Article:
Saved to Remember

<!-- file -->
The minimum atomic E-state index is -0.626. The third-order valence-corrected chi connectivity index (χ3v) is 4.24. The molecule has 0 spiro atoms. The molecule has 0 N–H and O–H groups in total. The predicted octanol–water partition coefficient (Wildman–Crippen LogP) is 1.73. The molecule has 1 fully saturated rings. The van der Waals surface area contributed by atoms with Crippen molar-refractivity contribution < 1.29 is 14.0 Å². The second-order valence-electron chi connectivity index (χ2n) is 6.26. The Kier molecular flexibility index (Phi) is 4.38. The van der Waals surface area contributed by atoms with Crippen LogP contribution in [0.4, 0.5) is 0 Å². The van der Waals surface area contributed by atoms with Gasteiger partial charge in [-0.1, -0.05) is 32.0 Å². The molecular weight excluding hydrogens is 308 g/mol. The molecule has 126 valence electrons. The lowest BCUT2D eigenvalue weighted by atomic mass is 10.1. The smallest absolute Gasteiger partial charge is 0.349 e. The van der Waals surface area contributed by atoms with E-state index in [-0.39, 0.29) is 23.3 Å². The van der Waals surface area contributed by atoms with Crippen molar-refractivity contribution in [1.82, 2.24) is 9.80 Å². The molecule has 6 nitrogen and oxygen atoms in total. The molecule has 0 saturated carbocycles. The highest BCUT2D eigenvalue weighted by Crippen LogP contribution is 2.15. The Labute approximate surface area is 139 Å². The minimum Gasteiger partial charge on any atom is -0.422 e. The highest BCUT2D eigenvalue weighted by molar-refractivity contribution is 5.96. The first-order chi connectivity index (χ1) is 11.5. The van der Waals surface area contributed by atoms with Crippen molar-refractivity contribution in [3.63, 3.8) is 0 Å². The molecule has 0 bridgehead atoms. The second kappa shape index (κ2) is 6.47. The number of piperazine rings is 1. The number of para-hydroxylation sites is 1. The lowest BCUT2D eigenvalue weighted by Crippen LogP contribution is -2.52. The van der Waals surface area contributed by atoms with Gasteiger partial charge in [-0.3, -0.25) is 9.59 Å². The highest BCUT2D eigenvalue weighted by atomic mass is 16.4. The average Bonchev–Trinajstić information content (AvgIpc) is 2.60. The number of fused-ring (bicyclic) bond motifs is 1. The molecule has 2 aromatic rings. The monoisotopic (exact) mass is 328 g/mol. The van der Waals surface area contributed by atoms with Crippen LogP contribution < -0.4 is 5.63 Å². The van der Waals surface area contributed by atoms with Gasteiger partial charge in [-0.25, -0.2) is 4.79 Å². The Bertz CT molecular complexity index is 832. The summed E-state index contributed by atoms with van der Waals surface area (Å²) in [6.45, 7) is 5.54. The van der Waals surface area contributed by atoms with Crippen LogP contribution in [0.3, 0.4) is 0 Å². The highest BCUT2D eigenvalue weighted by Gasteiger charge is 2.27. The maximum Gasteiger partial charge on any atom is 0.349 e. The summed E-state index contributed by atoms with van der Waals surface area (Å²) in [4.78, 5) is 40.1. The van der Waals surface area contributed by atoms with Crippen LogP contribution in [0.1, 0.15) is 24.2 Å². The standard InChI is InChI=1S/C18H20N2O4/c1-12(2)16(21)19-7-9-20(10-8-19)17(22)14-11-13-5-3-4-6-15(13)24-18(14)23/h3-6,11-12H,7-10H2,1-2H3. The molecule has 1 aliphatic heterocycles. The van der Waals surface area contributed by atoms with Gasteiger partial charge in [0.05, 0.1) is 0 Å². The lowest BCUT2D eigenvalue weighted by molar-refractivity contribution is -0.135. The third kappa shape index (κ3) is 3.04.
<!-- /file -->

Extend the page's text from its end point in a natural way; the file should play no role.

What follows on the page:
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Frank Vajda, a major figure in Australian neurology, was a boy in Budapest, Hungary, during the Second World War. He witnessed the attempt by Hitler's Nazis and a fascist Hungarian militia to murder him, his family and the rest of the Jews of this nation. Frank survived in the care of his courageous and ever-resourceful mother. In Saved to Remember Vajda vividly and matter-of-factly conveys what life was like for Jews trying to stay alive in a world where the law of the land, backed up by brute soldierly force, suddenly determined that they were to be killed, and how they hid, bluffed, and fought to avoid that fate. Vajda pays tribute to those who did not survive, including his father, and to those who did their best to save them, amongst whom the name of Raoul Wallenberg, Swedish diplomat, shines most brightly. Saved to Remember is also an account of Vajda's ongoing campaign, within the journey of his life, to publicly recognise and honour those, particularly Wallenberg, who risked their own lives in the attempt to save Jewish life. At a time when the memory of this period of Hungarian history is increasingly contested, Vajda's memoir is important both for what it reveals of what happened and for what it says of how these happenings should be remembered. About the author: Frank Vajda AM, Officer 1st.cl. Royal Order of Polar Star (Sweden), MD FRCP FRACP, is a consultant neurologist, Professorial Fellow, University of Melbourne, Director of the Australian Pregnancy Register of Antiepileptic Drugs, Past President of Epilepsy Society of Australia, International Ambassador for Epilepsy, Member of the International Pregnancy Register Board, Head of the Free Wallenberg Australian Committee and Founder of Raoul Wallenberg Centre of Clinical Neuropharmacology. "This is a compelling book, telling the story of the nonpareil of rescuers, Wallenberg, and of his survivors, and one in particular, on an intimate and utterly convincing and riveting scale. I hope the world reads this book and absorbs the message." Thomas Keneally (author of Schindler's Ark) *** "In my mind, while Wallenberg is clearly Vajda's hero, Vajda himself is a hero for telling his story and for bringing so much richness to our world." -- Reviews from a Serial Reader blog, August 2016 [Subject: Jewish Studies, History]Ã?Â?Ã?Â?